4

U.S. Bancorp


Table of Contents
 Table 2  Noninterest Income

 

    Three Months Ended
June 30,
            Six Months Ended
June 30,
 
(Dollars in Millions)   2016     2015     Percent
Change
            2016     2015     Percent
Change
 

Credit and debit card revenue

  $ 296      $ 266        11.3        $ 562      $ 507        10.8

Corporate payment products revenue

    181        178        1.7             351        348        .9   

Merchant processing services

    403        395        2.0             776        754        2.9   

ATM processing services

    84        80        5.0             164        158        3.8   

Trust and investment management fees

    358        334        7.2             697        656        6.3   

Deposit service charges

    179        174        2.9             347        335        3.6   

Treasury management fees

    147        142        3.5             289        279        3.6   

Commercial products revenue

    238        214        11.2             435        414        5.1   

Mortgage banking revenue

    238        231        3.0             425        471        (9.8

Investment products fees

    39        48        (18.8          79        95        (16.8

Securities gains (losses), net

    3               *             6               *   

Other

    386        210        83.8                 570        409        39.4   

Total noninterest income

  $ 2,552      $ 2,272        12.3            $ 4,701      $ 4,426        6.2

 

* Not meaningful.

 

provision for credit losses, net charge-offs, nonperforming assets and other factors considered by the Company in assessing the credit quality of the loan portfolio and establishing the allowance for credit losses.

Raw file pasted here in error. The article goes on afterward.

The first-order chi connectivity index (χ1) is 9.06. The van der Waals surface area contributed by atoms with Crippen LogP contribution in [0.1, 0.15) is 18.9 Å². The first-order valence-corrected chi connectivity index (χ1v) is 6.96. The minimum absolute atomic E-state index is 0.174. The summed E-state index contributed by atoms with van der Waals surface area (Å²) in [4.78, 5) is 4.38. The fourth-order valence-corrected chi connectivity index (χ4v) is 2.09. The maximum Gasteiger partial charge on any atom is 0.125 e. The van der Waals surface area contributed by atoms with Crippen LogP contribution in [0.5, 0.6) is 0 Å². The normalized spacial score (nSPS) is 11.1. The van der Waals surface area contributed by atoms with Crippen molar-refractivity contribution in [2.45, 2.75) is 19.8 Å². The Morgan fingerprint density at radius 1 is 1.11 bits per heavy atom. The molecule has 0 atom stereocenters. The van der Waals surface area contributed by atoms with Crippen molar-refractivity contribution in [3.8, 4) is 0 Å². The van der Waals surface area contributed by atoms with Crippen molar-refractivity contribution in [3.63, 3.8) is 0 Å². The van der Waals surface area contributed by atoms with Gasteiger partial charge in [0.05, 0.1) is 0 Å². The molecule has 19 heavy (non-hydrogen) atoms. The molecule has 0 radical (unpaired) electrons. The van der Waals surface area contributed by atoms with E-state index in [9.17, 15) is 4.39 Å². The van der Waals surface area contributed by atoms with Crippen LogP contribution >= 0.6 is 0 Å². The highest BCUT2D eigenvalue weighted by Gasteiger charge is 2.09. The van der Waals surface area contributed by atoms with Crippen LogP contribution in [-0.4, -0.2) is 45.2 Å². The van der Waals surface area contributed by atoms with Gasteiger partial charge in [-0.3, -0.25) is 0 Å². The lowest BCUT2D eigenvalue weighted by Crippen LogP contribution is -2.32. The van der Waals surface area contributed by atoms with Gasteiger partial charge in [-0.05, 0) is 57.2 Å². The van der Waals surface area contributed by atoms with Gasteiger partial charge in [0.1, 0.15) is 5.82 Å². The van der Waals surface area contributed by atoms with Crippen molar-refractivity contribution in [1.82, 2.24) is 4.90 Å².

Noninterest Income Noninterest income was $2.6 billion in the second quarter and $4.7 billion in the first six months of 2016, representing increases of $280 million (12.3 percent) and $275 million (6.2 percent), respectively, compared with the same periods of 2015. The increases from a year ago were primarily due to higher other revenue, reflecting the second quarter 2016 Visa Europe sale, as well as higher credit and debit card revenue, trust and investment management fees, commercial product revenue and merchant processing services revenue. Credit and debit card revenue increased, reflecting higher transaction volumes including acquired portfolios. Trust and investment management fees increased, reflecting lower money market fee waivers. Commercial products revenue increased, driven by higher bond underwriting fees, as well as foreign currency customer activity and other capital markets activity resulting from market volatility. Merchant processing services revenue increased 2.0 percent in the second quarter and 2.9 percent in the first six months of 2016, compared with the same periods of 2015, as a result of higher transaction volumes. The increase in merchant processing services revenue for the first six months of 2016 over the same period of the prior year was also the result of higher equipment sales to merchants related to new chip card technology requirements. Adjusted for the impact of foreign currency rate changes, the increases would have been approximately 3.0 percent and 4.6 percent, respectively. Mortgage banking revenue and retail leasing revenue decreased for the first six months of 2016, compared with the same period of the prior year. The decrease in mortgage banking revenue was primarily due to lower origination and sales revenue driven by lower volume and lower pricing as a result of market competition. The decrease in retail leasing revenue was due to lower end-of-term gains on auto leases driven by lower used car values.